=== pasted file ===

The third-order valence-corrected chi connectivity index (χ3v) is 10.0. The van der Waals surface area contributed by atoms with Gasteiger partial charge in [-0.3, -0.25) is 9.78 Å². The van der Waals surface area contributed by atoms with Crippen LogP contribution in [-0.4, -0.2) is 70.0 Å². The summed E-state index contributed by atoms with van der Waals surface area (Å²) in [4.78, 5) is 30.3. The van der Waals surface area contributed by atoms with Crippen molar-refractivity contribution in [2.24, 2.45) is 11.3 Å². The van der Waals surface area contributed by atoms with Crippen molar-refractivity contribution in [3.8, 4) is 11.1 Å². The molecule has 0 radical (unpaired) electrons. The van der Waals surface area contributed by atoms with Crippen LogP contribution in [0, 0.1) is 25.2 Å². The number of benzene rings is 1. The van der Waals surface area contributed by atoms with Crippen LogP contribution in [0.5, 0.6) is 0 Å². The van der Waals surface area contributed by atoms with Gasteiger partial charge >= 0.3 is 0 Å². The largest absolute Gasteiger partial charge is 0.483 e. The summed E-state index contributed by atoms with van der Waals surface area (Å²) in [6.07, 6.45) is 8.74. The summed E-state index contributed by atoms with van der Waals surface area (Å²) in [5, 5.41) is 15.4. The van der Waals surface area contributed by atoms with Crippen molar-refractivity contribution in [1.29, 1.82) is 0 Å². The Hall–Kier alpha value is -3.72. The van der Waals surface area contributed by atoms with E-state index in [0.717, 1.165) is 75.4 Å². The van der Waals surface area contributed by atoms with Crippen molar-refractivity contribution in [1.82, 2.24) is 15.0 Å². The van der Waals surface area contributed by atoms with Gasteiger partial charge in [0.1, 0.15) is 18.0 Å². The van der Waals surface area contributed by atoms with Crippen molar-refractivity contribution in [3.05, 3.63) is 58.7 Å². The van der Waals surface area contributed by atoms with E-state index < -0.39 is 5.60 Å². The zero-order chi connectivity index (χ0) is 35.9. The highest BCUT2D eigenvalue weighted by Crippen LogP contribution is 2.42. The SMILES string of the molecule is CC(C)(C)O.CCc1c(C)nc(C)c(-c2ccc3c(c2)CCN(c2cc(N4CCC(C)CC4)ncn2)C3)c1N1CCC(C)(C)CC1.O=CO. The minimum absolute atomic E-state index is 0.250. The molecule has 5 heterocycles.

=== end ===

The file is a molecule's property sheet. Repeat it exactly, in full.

The third-order valence-corrected chi connectivity index (χ3v) is 10.0. The van der Waals surface area contributed by atoms with Gasteiger partial charge in [-0.3, -0.25) is 9.78 Å². The van der Waals surface area contributed by atoms with Crippen LogP contribution in [-0.4, -0.2) is 70.0 Å². The summed E-state index contributed by atoms with van der Waals surface area (Å²) in [4.78, 5) is 30.3. The van der Waals surface area contributed by atoms with Crippen molar-refractivity contribution in [2.24, 2.45) is 11.3 Å². The van der Waals surface area contributed by atoms with Crippen molar-refractivity contribution in [3.8, 4) is 11.1 Å². The molecule has 0 radical (unpaired) electrons. The van der Waals surface area contributed by atoms with Crippen LogP contribution in [0, 0.1) is 25.2 Å². The number of benzene rings is 1. The van der Waals surface area contributed by atoms with Crippen LogP contribution in [0.5, 0.6) is 0 Å². The van der Waals surface area contributed by atoms with Gasteiger partial charge >= 0.3 is 0 Å². The largest absolute Gasteiger partial charge is 0.483 e. The summed E-state index contributed by atoms with van der Waals surface area (Å²) in [6.07, 6.45) is 8.74. The summed E-state index contributed by atoms with van der Waals surface area (Å²) in [5, 5.41) is 15.4. The van der Waals surface area contributed by atoms with Crippen molar-refractivity contribution in [1.29, 1.82) is 0 Å². The Hall–Kier alpha value is -3.72. The van der Waals surface area contributed by atoms with E-state index in [0.717, 1.165) is 75.4 Å². The van der Waals surface area contributed by atoms with Crippen molar-refractivity contribution in [1.82, 2.24) is 15.0 Å². The van der Waals surface area contributed by atoms with Gasteiger partial charge in [0.1, 0.15) is 18.0 Å². The van der Waals surface area contributed by atoms with Crippen molar-refractivity contribution in [3.05, 3.63) is 58.7 Å². The van der Waals surface area contributed by atoms with E-state index < -0.39 is 5.60 Å². The zero-order chi connectivity index (χ0) is 35.9. The highest BCUT2D eigenvalue weighted by Crippen LogP contribution is 2.42. The SMILES string of the molecule is CC(C)(C)O.CCc1c(C)nc(C)c(-c2ccc3c(c2)CCN(c2cc(N4CCC(C)CC4)ncn2)C3)c1N1CCC(C)(C)CC1.O=CO. The minimum absolute atomic E-state index is 0.250. The molecule has 5 heterocycles.